Now, in my sixties, my lengthy wanderings feel as my childhood wanderings did, full of unexpected new things. Only now I have a camera in hand and also have joyfully discovered that the same place or face is never the same from one moment to the next. There’s delight to be discovered.



Thi Linh Wernau is an artist and photographer who is interested in mixing portrait and documentary style photography to tell stories about the human spirit. Her work explores themes which unite “tribes” of people or themes which unite all of us, across our humanity. Her most recent series of work focuses on stories of wounded veterans, largely from Iraq and Afghanistan. This series, “You. Are. Beautiful. – A Tribute to Warriors,” has been shown across the nation in galleries and universities. Ms. Wernau also created a feature length documentary to accompany the photographs, titled, “Darkness and Light: a Human Conversation with Eleven Wounded Veterans.”

She was formerly a marketing and client services executive who spent over fifteen years of her business career in full service ad agencies and mobile marketing companies, including Foote, Cone & Belding, Hill Holliday, Nokia and mobile messaging solutions. She made a conscious choice to step out of the corporate world to live out her dream of being an artist, with the goal of using photography as a vehicle for voice, creating art with a purpose, and creating art that gives back to others.

Ms. Wernau graduated from the University of Notre Dame with a BBA in Accountancy. She resides on the North Shore of Boston with her husband, toddler son and another baby on the way. To see a sample of her photographs, visit To visit her documentary film site, please go to


© copyright DON WEST / fOTOGRAfIKS
all rights reserved - domestic & foreign

Don West began a career as a freelance and news photographer making a conscious choice to capture affirmative images of people of color in all facets of professional, political and community life. In the 1980’s West worked with United Press International (UPI) and Boston’s black weekly, the Bay State Banner.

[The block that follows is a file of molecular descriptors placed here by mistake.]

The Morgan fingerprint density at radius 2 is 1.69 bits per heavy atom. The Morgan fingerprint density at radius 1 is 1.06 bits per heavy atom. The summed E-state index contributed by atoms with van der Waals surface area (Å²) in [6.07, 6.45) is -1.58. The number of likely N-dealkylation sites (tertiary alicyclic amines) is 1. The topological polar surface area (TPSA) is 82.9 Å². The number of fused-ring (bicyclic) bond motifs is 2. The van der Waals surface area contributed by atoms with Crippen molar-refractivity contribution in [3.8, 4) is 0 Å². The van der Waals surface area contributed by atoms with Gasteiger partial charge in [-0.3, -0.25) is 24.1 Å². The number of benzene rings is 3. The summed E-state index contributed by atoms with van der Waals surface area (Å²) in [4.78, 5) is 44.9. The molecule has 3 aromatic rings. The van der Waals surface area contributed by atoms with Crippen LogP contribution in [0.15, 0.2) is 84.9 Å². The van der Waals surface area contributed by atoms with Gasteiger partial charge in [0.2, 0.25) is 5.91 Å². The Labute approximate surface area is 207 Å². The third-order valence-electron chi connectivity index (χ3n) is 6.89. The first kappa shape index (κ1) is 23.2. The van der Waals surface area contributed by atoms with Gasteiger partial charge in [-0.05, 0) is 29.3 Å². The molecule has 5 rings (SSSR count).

He has since gone on to a host of assignments with major  newspapers, and magazines such as the Boston Globe, New York  Times, Christian Science Monitor, Ebony, People and Black Enterprise. His editorial and documentary assignments have taken him throughout the United States, Latin America, the Caribbean, Africa, China, Europe and the Middle East. His proudest moment was serving as Nelson Mandela’s photographer when he first visited Boston after his release from prison in South Africa. (1990) Most recently, with the support of Eastern Bank, West co-authored the book Portraits of Purpose: A Tribute to Leadership with Pulitzer Prize-winning journalist, Kenneth J. Cooper and a foreword by Harvard Law Professor, Charles J. Ogletree based on West’s original exhibit first displayed in Boston in 1997.

West’s work has been exhibited in many venues such as the Museum of Fine Arts – Boston, Museum of African American History – Boston, the Institute of Contemporary Art – Boston and many other institutions and organizations. Memberships include: the National Press Photographers Association, the Boston Press Photographers Association, the African American Master Artists Residence Program at Northeastern University and the National Association of Black Journalists. For more, visit



ABCD assignments return Joe Wrinn to his first love of photojournalism after a 30-year career at Harvard University’s Office of News & Public Affairs. He began there as a temporary typist then went on to become a staff photographer, writer, news director, crisis communications advisor, University Spokesperson and Director of the Office. He handled a broad range of difficult public perception issues including donations from the bin Laden family, campus expansion, the Unabomber, a student murder, research fraud accusations, terrorist threats, building take-overs, the unseating of a president and an anthrax mailing.

Wrinn previously worked 10 years as a New York Times photographer that followed five years as a writer and photographer for regional newspapers. Upon graduating from Syracuse University, he wrote and edited the daily newspaper aboard a luxury cruise ship that sailed to over 50 countries. Wrinn credits this working travel and living with multinational coworkers with not only focusing his photographic eye but also furthering his education and broadening his perspective.

Wrinn has photographed two U.S. Presidential campaigns, the British elections, Boston’s professional sports teams, busing and school desegregation, the AIDS crisis, early street life in China, various protests, one assassination attempt, and Kermit the Frog discussing life in the big pond.

In addition to his ABCD Community Hero portraits, Wrinn has helped write and photograph ABCD’s new website and various printed publications along with providing communications consulting.

Wrinn is currently semi-retired but remains interested in working on intriguing communications projects. Information is available at